Station Identification

By Carol Olechowski

Since its début in 1978, UAlbany’s radio station, WCDB (90.9 FM) – and its AM predecessor, WSUA – have afforded students opportunities for fun and creativity while preparing them for the business world. Here, three alumni reflect on their days in college radio and offer some insights into how the experience allowed them to segue into fascinating careers both within and outside the music industry.

Tisha Lewis Ellison, Ph.D.’09
Divine Inspiration

Tisha Lewis Ellison

Newly enrolled at UAlbany, Tisha Lewis Ellison discovered WCDB while exploring the campus with a friend and learned the station was seeking new deejays for the following school year. “I had always wanted my own radio show. So I knew that my steps were led to WCDB for a divine reason,” says the University of Georgia (UGA) assistant professor.

Ellison, then a Ph.D. student in UAlbany’s reading program, already had broadcasting experience at WKYS-FM and NPR in her native Washington, D.C., and with WTVR-TV in Richmond. Her other media work included a stint at the Richmond Free Press and a summer internship at Black Entertainment Television (BET).

Soon, Ellison was lending her talents to WCDB. “‘The Healing Room’ aired every Thursday from 12 to 2 p.m. for three-and-a-half years. I played contemporary gospel music, and I interviewed members of the community about events or information of interest to people in the Albany area,” she remembers.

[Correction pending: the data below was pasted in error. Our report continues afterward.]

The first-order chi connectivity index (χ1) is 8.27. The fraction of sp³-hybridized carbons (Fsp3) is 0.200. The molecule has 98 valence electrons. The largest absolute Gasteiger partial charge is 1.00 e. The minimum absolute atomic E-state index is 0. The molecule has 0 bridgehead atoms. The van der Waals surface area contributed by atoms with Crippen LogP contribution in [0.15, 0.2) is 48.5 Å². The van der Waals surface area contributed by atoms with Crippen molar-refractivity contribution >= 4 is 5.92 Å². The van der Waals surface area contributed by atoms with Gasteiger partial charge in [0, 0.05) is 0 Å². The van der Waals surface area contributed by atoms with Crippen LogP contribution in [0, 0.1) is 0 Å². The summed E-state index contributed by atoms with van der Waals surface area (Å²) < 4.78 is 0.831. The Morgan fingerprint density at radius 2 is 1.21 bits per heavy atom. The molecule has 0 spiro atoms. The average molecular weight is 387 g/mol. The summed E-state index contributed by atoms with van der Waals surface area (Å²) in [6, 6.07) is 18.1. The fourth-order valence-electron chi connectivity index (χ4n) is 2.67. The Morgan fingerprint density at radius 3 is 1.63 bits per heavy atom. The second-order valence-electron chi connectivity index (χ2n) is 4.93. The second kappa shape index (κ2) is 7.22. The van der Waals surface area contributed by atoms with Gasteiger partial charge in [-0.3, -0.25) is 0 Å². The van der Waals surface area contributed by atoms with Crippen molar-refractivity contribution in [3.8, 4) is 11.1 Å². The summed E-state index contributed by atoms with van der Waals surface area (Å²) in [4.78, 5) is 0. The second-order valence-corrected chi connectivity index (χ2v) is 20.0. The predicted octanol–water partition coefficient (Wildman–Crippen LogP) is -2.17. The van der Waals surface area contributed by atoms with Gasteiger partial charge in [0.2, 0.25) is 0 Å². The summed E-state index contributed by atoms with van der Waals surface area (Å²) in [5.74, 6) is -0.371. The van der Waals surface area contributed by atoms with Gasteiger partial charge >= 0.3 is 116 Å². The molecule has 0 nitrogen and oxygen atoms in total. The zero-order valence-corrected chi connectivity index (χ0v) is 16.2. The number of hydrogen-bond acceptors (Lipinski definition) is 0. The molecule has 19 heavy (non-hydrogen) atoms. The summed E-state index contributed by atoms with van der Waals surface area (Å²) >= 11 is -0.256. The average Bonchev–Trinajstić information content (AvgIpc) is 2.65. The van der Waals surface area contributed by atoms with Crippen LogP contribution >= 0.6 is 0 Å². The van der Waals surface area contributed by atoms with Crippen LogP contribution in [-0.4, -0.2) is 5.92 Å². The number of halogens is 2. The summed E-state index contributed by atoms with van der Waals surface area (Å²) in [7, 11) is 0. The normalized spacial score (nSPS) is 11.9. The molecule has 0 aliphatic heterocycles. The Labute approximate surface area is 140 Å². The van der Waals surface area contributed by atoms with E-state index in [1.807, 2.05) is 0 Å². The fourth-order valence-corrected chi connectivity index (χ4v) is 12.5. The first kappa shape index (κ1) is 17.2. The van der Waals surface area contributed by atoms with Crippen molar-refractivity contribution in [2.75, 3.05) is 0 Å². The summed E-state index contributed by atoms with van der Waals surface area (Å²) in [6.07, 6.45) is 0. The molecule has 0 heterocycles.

For Ellison, “The Healing Room” was also “ministry”: “People would call in asking me to pray for them, or needing encouragement. I enjoyed being a representative for the Lord when I attended music conferences, and interviewing and writing about the gospel personalities I admired.”

Ellison no longer works in broadcasting, instead focusing on her research in digital literacies/media with UGA’s Department of Language and Literacy Education. “I learn how families and adolescents of color use various forms of digital tools to make sense of their literate lives,” explains Ellison. “Teaching, writing, and presenting on these topics about underrepresented populations is something I am most proud of.”

Several UAlbany professors mentored Ellison during her academic journey. “Drs. [Peter] Johnson and [Cheryl] Dozier were on my dissertation committee. I was a teaching assistant for Dr. [KaiLonnie] Dunsmore when she taught Literacy and Society, which had been one of my favorite classes. I see or speak with all three professors regularly; we attend the same conferences, so it is always great to reconnect with them. When I won the 2016 Literacy Research Association Early Career Achievement Award, they were there to offer congratulations. Dr. [Marcia] Sutherland of Africana Studies was a jewel, advocating for me during my time at the University. I am indebted to her and to everyone there who supported my endeavors.”

Ellison has also held adjunct or tenure-track positions at Trinity College, Howard University, American University, and Georgia State University.